ADHD Can Serve a Purpose (Part 2)
I wanted to take a mimute and clarfiy my last post about ADHD serving a purpose. In a discussion about it on the Homeschooling Creatively list, several people rightfully brought up the fact that ADHD can pose real challenges to children and adults alike. And I also received a comment with a link to this post called Does Having ADHD Mean Doing Poorly in School?
I do want to clarify that I was definitely not making an argument that ADHD kids do not have challenges or saying that it does not exist or that they never need our help. This is actually one of the reasons that I was drawn to my friend Cindy's take on right-brained kids...she does not overlook the fact that there can be challenging aspects to them. And she has had to work quite a bit on weak areas with several of her kids. But she also can see their wonderful strengths and completely values those aspects (and as it turns out, their stregnths and weaknesses are often two sides of the same coin). I think that too often, especially in school, it is only the challenging sides of their personality that get addressed and their wonderful creative sides are overlooked or downplayed.
And while there are real challenges that these kids face, there are also things that in school are often perceived as challenges that do not need to be. Such as not reading by age 6 or 7. Or "struggling" with spelling. Or not being able to "show your work" in math. Or even sitting still for long periods of time. These are things that are normal for right-brained kids and often will happen on a different timetable. Yet in school they are often seen as part of the "ADHD problem".
What is great about homeschooling and great about Cindy's Collaborative Learning Process is that it helps you see what is normal development. And then you can focus on the real issues while trusting that the normal stuff will work out. The Collaborative Learning Process has given me enough information so that I can trust and let some things go while Jason is younger, realizing that I can address many issues easier as he gets older (I especially love Cindy's 60-30-10 idea...as they get older they should spend 60% of their time on their passions, 30% on things that they might not be drawn to naturally (which we as parents can help introduce) and 10% on things that are challenges to them). So it is not just taking a completely hands-off approach, yet it also is completely respectful of the child and who they are...hence the title Collaborative Learning Process.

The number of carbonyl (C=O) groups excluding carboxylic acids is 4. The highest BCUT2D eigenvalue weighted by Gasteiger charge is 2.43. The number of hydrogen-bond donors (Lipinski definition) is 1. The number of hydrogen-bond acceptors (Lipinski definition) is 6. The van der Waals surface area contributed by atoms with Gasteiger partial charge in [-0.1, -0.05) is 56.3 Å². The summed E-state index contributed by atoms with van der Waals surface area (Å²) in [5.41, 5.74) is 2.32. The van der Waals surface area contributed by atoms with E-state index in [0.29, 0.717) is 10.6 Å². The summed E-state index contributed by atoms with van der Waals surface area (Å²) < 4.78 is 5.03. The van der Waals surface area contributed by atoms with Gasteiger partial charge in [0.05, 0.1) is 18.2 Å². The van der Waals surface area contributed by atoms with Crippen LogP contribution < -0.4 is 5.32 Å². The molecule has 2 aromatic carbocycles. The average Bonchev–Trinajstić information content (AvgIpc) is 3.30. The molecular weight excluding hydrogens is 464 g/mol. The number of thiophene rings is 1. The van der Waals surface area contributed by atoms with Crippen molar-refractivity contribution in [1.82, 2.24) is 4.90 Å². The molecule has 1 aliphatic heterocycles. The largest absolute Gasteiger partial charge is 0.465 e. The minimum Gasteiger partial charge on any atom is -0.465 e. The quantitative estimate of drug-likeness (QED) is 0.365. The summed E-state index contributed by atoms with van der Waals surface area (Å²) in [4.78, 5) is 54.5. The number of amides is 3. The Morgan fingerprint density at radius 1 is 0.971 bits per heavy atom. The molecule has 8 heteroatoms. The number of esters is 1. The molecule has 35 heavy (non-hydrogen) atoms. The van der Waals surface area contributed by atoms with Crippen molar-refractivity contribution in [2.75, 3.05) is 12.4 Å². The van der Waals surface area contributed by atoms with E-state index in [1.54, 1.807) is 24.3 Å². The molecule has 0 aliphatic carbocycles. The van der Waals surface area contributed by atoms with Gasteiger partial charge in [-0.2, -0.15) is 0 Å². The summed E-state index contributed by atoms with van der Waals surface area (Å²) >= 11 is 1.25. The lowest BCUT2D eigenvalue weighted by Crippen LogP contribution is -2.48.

Weeding out the "struggles" that are really part of the normal development allows you to focus on what the true issues are. By seeing not only the struggles, but the wonderful creativity and future benefits that come with it, the child will have a better sense of his own gifts as well as a sense of his own areas he needs to work on. The beauty of it is that the child does not need to be defined by his weak areas. If the child knows that his passions and interests are respected and valued, he will be more willing to work with you on his weak points. It creates a atmosphere of trust, rather than one of conflict.
This is where I believe that most schools fall short (and what I was addressing in my original post)...there is very little value given to their creativity and they are too often sent the message that they are broken or not smart. Most of the time in school is spent in remediating their "weak areas". Schools just can not change the environment enough to adapt to their needs. It is not practical. But the great thing is that we as parents can and do value them, warts and all. And with homeschooling, we can adapt the environment as needed (which can eliminate some of the issues), celebrate and encourage their wonderful traits and work with them on their weaknesses.